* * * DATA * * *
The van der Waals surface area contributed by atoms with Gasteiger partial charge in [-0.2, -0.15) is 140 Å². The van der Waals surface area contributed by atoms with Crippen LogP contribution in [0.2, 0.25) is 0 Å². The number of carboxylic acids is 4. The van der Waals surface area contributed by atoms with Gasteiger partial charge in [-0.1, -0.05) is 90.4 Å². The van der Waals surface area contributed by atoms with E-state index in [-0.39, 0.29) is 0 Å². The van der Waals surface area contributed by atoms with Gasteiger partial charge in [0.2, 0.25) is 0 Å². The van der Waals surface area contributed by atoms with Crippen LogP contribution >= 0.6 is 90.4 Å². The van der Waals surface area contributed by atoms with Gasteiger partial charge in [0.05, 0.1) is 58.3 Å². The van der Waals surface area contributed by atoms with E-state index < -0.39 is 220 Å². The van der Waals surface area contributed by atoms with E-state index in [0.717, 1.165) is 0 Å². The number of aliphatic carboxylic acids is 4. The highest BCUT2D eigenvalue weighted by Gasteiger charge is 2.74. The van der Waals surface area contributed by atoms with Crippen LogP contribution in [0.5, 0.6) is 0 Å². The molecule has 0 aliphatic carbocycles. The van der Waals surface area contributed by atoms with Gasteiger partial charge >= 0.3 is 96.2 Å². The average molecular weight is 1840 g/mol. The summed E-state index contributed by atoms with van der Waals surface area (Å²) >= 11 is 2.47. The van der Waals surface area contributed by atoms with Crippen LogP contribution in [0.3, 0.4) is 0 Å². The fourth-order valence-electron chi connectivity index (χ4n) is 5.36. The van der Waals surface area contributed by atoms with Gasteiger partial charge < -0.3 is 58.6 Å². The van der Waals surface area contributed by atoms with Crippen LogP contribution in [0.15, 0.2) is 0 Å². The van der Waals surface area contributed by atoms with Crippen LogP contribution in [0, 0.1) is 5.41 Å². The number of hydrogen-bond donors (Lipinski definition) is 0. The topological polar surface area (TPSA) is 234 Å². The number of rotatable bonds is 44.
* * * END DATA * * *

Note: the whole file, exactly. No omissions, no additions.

The van der Waals surface area contributed by atoms with Gasteiger partial charge in [-0.2, -0.15) is 140 Å². The van der Waals surface area contributed by atoms with Crippen LogP contribution in [0.2, 0.25) is 0 Å². The number of carboxylic acids is 4. The van der Waals surface area contributed by atoms with Gasteiger partial charge in [-0.1, -0.05) is 90.4 Å². The van der Waals surface area contributed by atoms with E-state index in [-0.39, 0.29) is 0 Å². The van der Waals surface area contributed by atoms with Gasteiger partial charge in [0.2, 0.25) is 0 Å². The van der Waals surface area contributed by atoms with Crippen LogP contribution >= 0.6 is 90.4 Å². The van der Waals surface area contributed by atoms with Gasteiger partial charge in [0.05, 0.1) is 58.3 Å². The van der Waals surface area contributed by atoms with E-state index < -0.39 is 220 Å². The van der Waals surface area contributed by atoms with E-state index in [0.717, 1.165) is 0 Å². The number of aliphatic carboxylic acids is 4. The highest BCUT2D eigenvalue weighted by Gasteiger charge is 2.74. The van der Waals surface area contributed by atoms with Crippen LogP contribution in [0.5, 0.6) is 0 Å². The molecule has 0 aliphatic carbocycles. The van der Waals surface area contributed by atoms with Gasteiger partial charge >= 0.3 is 96.2 Å². The average molecular weight is 1840 g/mol. The summed E-state index contributed by atoms with van der Waals surface area (Å²) >= 11 is 2.47. The van der Waals surface area contributed by atoms with Crippen LogP contribution in [0.3, 0.4) is 0 Å². The fourth-order valence-electron chi connectivity index (χ4n) is 5.36. The van der Waals surface area contributed by atoms with Gasteiger partial charge < -0.3 is 58.6 Å². The van der Waals surface area contributed by atoms with Crippen LogP contribution in [0.15, 0.2) is 0 Å². The van der Waals surface area contributed by atoms with Crippen LogP contribution in [0, 0.1) is 5.41 Å². The number of hydrogen-bond donors (Lipinski definition) is 0. The topological polar surface area (TPSA) is 234 Å². The number of rotatable bonds is 44.